Let me share some adjectives and comments I get from clients and their parents.
Perfectionist. Type A. Anxiety. Stressed. Effortless. Must good at everything. I can’t get anything less than an A. I have to be thin. I have to be pretty. If I could change one thing about myself, I’d make myself prettier. I won’t get into college if I don’t take all AP classes. What if I don’t get into a good college? Then I’ll become homeless. I need to be better at everything I do. I can’t get 8 hours of sleep because I have to keep studying. I recorded my All-District audition piece for 6 straight hours because it was never good enough. By the time I finished I had cried for most of it.
I hear this stuff all the time from clients, some as young as 12 years old. It makes me sad.
Perfectionism sucks. Being a perfectionist doesn’t mean you do everything well. It doesn’t mean you always do your best and are happy with your effort. It means that you never feel like your efforts were good enough. It means that you are never satisfied and you’re always comparing yourself to others. It means you spend all your time and energy trying to reach an ideal that isn’t possible and will suck you dry of any joy in the journey. It means that kids don’t try things they are interested in because they might not do it perfectly. It robs us of growth and keeps us from taking risks that could end up to be rewarding life experiences. So why do so many of us do this, particularly tween/teen girls and young women?
I’ve been using this summer to further my knowledge and get new ideas and strategies for coaching by reading a lot of wonderful books, listening to a ton of podcasts, and formulating my own life experiences into bite-sized commentary and exercises for clients, hoping to guide them and reach into their hearts in a way that makes sense for them.
One comment I came across really grabbed me. Courtney E. Martin, author and activist, said this:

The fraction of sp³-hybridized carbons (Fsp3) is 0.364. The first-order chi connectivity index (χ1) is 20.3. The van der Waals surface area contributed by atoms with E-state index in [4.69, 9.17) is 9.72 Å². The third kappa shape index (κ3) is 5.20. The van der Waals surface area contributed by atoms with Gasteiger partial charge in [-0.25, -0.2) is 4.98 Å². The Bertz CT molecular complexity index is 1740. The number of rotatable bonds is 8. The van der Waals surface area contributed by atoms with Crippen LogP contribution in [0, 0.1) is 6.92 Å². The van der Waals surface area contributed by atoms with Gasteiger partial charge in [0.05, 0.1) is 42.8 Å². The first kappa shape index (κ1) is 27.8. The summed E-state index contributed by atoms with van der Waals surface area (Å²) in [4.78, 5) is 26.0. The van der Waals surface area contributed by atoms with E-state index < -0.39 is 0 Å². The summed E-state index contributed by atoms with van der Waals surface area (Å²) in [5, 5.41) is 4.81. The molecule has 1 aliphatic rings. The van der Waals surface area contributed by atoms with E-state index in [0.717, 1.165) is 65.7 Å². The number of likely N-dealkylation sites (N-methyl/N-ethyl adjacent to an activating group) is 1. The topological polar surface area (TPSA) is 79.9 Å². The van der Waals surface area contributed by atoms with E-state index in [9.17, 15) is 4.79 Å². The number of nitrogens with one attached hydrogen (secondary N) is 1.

“We are the daughters of the feminists who said, “You can be anything,” and we heard, “You have to be everything.”
The thing is, she said this YEARS ago – in 2007 or so. So really, now these daughters of feminists (most likely you, me, and our friends) are well into our late 30’s, 40’s and early 50’s. What parts of our personal experience are we inadvertently transferring onto our kids? I say this with no blame or judgement but rather with a little “Oh $hit. It all makes sense now.” And it’s not that parents are telling their kids they need to be everything – it’s that the world has shifted to be this place of “more, more, more” with implied comparison, competition and images of perfection everywhere. What are the kids supposed to think?
Perhaps this school year, we could all agree to focus in on the moment, the lesson, and the joy while dialing back on the outcome a little more. I often have to check myself too, asking “What did I learn from this experience that didn’t go exactly as planned?” I find myself having to look at the big picture to see where this little mistake or bad day really fits in. I realize that in “teenager land” the highs feel super high and the lows feel like “bottom-of-the-barrel” low but how can we all guide those in our sphere to feel more joy, see things as a blip on the radar screen of life, and realize that we’ll never get everything done in life and really, we can’t get it “wrong” because one thing always leads us to another with better knowledge? Could we look at another’s accomplishment or success and truly be happy for them, knowing that we too contribute to the world in the way we are meant to? I’m not a particularly religious person (so please don’t quote me! LOL) but what’s that bible verse about looking at the eye and asking why it’s not a foot? We need all the parts! We need a variety of people in the world to make it work well. Let’s teach our kids that perfection is an illusion that social media perpetuates, that we all have something to offer, and that other people’s talents do not diminish our own skills and contributions. This would be a good step to them being proud of themselves and appreciative of others while diminishing the very human urge to compare and compete. We don’t have to be everything. We have to be authentic to ourselves and then show up and share.